One Step at at Time – Cleaning up the Coast

I’m blessed to live in a very beautiful part of the world – in the town of Honningsvåg on the island of Magerøya in the North Cape of Norway.  One of my favorite things to do is go hiking.  Whether I’m with my family, friends or by myself, a hike always lifts my spirits.

Just as the inspiring nature enriches my life, there’s a harsh reality that meets my eyes every time I’m on a hike – Ocean pollution.  The first time my little girl saw the trash- filled shoreline, she said, “It’s sad here, Mommy.”  And I couldn’t agree more.

trash, ocean pollution, norway

At the beginning of 2012 I posed the question:  Ocean pollution: What’s Your Solution?

ocean pollution, debris on shore, nordkapp, norway

My solution to this gigantic problem is to do what I can to positively impact the environment around me.  I know it won’t eliminate the horrendous amounts of floating plastics swirling in the ocean’s currents but it’s a step in the right direction.

So what’s my solution?  I decided to start a project called “One Step at a Time/Ett Skritt om Gangen” with the goal of helping clean up the coastline of the island I call home.  Last year I began finding and photographing shoes when I was out hiking.  I thought the first one was rare and unique:

shoes, ocean pollution, ett skritt om gangen

But then I kept finding more and more shoes and boots:

shoes, norway, ocean pollution

And the concept of Ett Skritt om Gangen/One Step at a Time was born.  I decided that every time I found a shoe I’d take a photo of it, put in my backpack and give it a “new” life – an art installation in the Summer of 2013.  The goal of the art exhibit:  To raise awareness about ocean pollution, as well as funds to help clean up one remote coastline at a time.

You may be wondering if there really are so many shoes decorating Magerøya’s rocky coasts.  And I can tell you that after only four hiking trips I’ve collected over 140 shoes.

shoes, ocean pollution, nordkapp, norway

I have a goal of collecting 1,000 shoes and can’t wait to start creating this installation.  There’s no way I can do this on my own, but hopefully with the help of a lot of local residents that also love this island and enjoy hiking, we’ll be able to reach the goal before winter arrives.

About ekhaugli

I'm Erica from America living at the top of the world - North Cape, Norway. I run my own gallery, Once Upon a Dream Gallery and Gift Shop, nestled in the picturesque fishing town, Honningsvåg. In 2014 I started and environmental art project, One Step at a Time, concentrating on removing trash from or arctic shoreline.
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28 Responses to One Step at at Time – Cleaning up the Coast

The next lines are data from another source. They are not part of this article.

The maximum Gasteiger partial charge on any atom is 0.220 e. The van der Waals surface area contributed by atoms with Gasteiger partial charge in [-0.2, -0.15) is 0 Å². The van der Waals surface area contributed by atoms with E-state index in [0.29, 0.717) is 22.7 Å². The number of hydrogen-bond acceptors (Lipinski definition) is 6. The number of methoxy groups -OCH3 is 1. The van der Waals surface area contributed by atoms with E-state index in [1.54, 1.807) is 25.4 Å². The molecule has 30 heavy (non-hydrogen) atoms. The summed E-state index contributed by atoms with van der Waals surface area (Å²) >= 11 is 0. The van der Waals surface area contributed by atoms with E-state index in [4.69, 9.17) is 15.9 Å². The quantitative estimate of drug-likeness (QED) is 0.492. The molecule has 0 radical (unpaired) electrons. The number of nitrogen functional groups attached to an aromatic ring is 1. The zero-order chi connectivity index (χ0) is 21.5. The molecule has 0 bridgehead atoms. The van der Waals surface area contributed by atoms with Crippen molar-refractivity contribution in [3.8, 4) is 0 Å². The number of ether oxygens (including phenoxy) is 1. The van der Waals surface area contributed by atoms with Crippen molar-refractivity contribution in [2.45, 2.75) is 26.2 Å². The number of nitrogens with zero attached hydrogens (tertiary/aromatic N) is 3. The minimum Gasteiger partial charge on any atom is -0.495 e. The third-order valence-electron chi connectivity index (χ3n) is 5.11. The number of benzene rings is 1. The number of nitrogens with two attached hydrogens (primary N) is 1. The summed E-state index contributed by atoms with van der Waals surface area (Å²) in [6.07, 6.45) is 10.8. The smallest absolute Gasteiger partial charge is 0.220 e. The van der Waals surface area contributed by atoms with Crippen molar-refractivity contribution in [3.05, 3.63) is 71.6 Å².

1. Chillbrook says:

    I wonder where all these shoes come from.. Good luck with your clean up and your collecting!🙂

    • ekhaugli says:

      I wonder as well.. I think many of them have been washed off boats – there are many fishing boots and rubber gloves as well as a ton of fishing nets, floats and much more. I also think some shoes were likely swept off some far-away beaches, like flip-flops. I don’t think that the majority belong to drowning victims… at least I HOPE not! But whatever their stories, they are great symbols for the footprints we make in this world, the lives we’ve lead, and the journeys ahead. Thanks for your well-wishes.

  2. seekraz says:

    It is absolutely stunning how much garbage is floating ashore in your tiny corner of the world…and those shoes, of all things…. I’m with Chillbrook…good luck with your clean-up efforts and your upcoming art exhibit.

    • ekhaugli says:

      I know, Scott. It’s weird. Why shoes? But anyway, I think it’s a good symbol for the project. Going shoe hunting tomorrow. We’ll see how many I find.

  3. drawandshoot says:

    Erica, I’m interested to see how your art installation will turn out! Great idea.
    It really is astounding how much garbage ends up in our waterways…

    • ekhaugli says:

      Thanks Karen. I’m looking forward to working on it. My largest paintings are only around 90×70 cm so working on three dimensional pieces that can cover an entire wall will be fun and challenging. Can’t wait.

  4. blogceanawards says:

    Well Done! We loved your post so you have been awarded a Grade 4 BlOgcean Award from us! Your one of a group of the first ever to get this award, so we would be grateful if you could spread the word about us! If you want to know more about us and your award go to: http://blogceanawards.wordpress.com/
    Keep up the great work! And go on our Blog to nominate someone else’s blog too if you feel like it! Be sure to follow us and nominate someone🙂

  5. tokyobling says: